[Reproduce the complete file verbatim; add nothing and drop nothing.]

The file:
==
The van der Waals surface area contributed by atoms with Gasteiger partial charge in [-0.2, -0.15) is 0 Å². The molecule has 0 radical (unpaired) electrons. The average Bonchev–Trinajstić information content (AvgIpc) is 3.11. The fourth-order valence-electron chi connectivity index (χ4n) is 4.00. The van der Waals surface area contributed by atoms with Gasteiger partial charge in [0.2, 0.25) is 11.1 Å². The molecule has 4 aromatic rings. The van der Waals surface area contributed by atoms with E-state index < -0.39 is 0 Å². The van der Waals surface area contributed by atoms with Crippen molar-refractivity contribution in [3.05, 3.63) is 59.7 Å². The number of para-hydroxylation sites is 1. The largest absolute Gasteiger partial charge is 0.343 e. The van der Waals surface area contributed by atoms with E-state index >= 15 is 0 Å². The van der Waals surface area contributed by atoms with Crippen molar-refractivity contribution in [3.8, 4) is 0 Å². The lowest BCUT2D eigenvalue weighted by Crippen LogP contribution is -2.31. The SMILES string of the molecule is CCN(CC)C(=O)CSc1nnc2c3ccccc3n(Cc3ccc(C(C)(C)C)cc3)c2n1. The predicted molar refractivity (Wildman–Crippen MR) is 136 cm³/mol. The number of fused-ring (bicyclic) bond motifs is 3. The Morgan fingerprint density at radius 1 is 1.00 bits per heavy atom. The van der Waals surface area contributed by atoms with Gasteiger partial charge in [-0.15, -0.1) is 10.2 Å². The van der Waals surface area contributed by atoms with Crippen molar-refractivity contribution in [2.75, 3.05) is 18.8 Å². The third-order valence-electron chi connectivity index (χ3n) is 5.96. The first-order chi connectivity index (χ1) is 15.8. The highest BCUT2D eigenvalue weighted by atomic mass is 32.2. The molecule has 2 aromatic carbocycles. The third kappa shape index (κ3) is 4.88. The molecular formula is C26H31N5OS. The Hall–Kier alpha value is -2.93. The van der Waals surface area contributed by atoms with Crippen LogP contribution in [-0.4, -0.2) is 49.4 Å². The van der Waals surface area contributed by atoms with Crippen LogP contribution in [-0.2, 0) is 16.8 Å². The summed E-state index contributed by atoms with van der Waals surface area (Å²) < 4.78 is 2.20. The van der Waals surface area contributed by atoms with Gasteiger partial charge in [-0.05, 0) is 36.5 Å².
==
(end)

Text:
The van der Waals surface area contributed by atoms with Gasteiger partial charge in [-0.2, -0.15) is 0 Å². The molecule has 0 radical (unpaired) electrons. The average Bonchev–Trinajstić information content (AvgIpc) is 3.11. The fourth-order valence-electron chi connectivity index (χ4n) is 4.00. The van der Waals surface area contributed by atoms with Gasteiger partial charge in [0.2, 0.25) is 11.1 Å². The molecule has 4 aromatic rings. The van der Waals surface area contributed by atoms with E-state index < -0.39 is 0 Å². The van der Waals surface area contributed by atoms with Crippen molar-refractivity contribution in [3.05, 3.63) is 59.7 Å². The number of para-hydroxylation sites is 1. The largest absolute Gasteiger partial charge is 0.343 e. The van der Waals surface area contributed by atoms with E-state index >= 15 is 0 Å². The van der Waals surface area contributed by atoms with Crippen molar-refractivity contribution in [3.8, 4) is 0 Å². The lowest BCUT2D eigenvalue weighted by Crippen LogP contribution is -2.31. The SMILES string of the molecule is CCN(CC)C(=O)CSc1nnc2c3ccccc3n(Cc3ccc(C(C)(C)C)cc3)c2n1. The predicted molar refractivity (Wildman–Crippen MR) is 136 cm³/mol. The number of fused-ring (bicyclic) bond motifs is 3. The Morgan fingerprint density at radius 1 is 1.00 bits per heavy atom. The van der Waals surface area contributed by atoms with Gasteiger partial charge in [-0.15, -0.1) is 10.2 Å². The van der Waals surface area contributed by atoms with Crippen molar-refractivity contribution in [2.75, 3.05) is 18.8 Å². The third-order valence-electron chi connectivity index (χ3n) is 5.96. The first-order chi connectivity index (χ1) is 15.8. The highest BCUT2D eigenvalue weighted by atomic mass is 32.2. The molecule has 2 aromatic carbocycles. The third kappa shape index (κ3) is 4.88. The molecular formula is C26H31N5OS. The Hall–Kier alpha value is -2.93. The van der Waals surface area contributed by atoms with Crippen LogP contribution in [-0.4, -0.2) is 49.4 Å². The van der Waals surface area contributed by atoms with Crippen LogP contribution in [-0.2, 0) is 16.8 Å². The summed E-state index contributed by atoms with van der Waals surface area (Å²) < 4.78 is 2.20. The van der Waals surface area contributed by atoms with Gasteiger partial charge in [-0.05, 0) is 36.5 Å².